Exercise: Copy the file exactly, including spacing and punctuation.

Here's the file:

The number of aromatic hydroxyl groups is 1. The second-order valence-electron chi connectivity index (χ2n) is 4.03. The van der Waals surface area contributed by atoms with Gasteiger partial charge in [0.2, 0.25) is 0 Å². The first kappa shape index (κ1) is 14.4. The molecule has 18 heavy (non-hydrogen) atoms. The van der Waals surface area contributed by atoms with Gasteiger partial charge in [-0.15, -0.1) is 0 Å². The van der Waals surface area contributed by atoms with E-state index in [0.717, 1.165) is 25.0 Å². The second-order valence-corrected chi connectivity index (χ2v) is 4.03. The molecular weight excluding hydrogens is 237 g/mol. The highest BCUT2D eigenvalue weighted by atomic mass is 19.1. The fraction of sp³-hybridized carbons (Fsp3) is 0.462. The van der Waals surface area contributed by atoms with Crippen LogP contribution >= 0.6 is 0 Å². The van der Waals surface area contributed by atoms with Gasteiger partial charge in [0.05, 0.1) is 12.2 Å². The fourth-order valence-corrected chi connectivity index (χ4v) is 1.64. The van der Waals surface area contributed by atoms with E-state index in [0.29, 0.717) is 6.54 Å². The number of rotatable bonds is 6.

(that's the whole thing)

The number of aromatic hydroxyl groups is 1. The second-order valence-electron chi connectivity index (χ2n) is 4.03. The van der Waals surface area contributed by atoms with Gasteiger partial charge in [0.2, 0.25) is 0 Å². The first kappa shape index (κ1) is 14.4. The molecule has 18 heavy (non-hydrogen) atoms. The van der Waals surface area contributed by atoms with Gasteiger partial charge in [-0.15, -0.1) is 0 Å². The van der Waals surface area contributed by atoms with E-state index in [0.717, 1.165) is 25.0 Å². The second-order valence-corrected chi connectivity index (χ2v) is 4.03. The molecular weight excluding hydrogens is 237 g/mol. The highest BCUT2D eigenvalue weighted by atomic mass is 19.1. The fraction of sp³-hybridized carbons (Fsp3) is 0.462. The van der Waals surface area contributed by atoms with Crippen LogP contribution >= 0.6 is 0 Å². The van der Waals surface area contributed by atoms with Gasteiger partial charge in [0.05, 0.1) is 12.2 Å². The fourth-order valence-corrected chi connectivity index (χ4v) is 1.64. The van der Waals surface area contributed by atoms with E-state index in [0.29, 0.717) is 6.54 Å². The number of rotatable bonds is 6.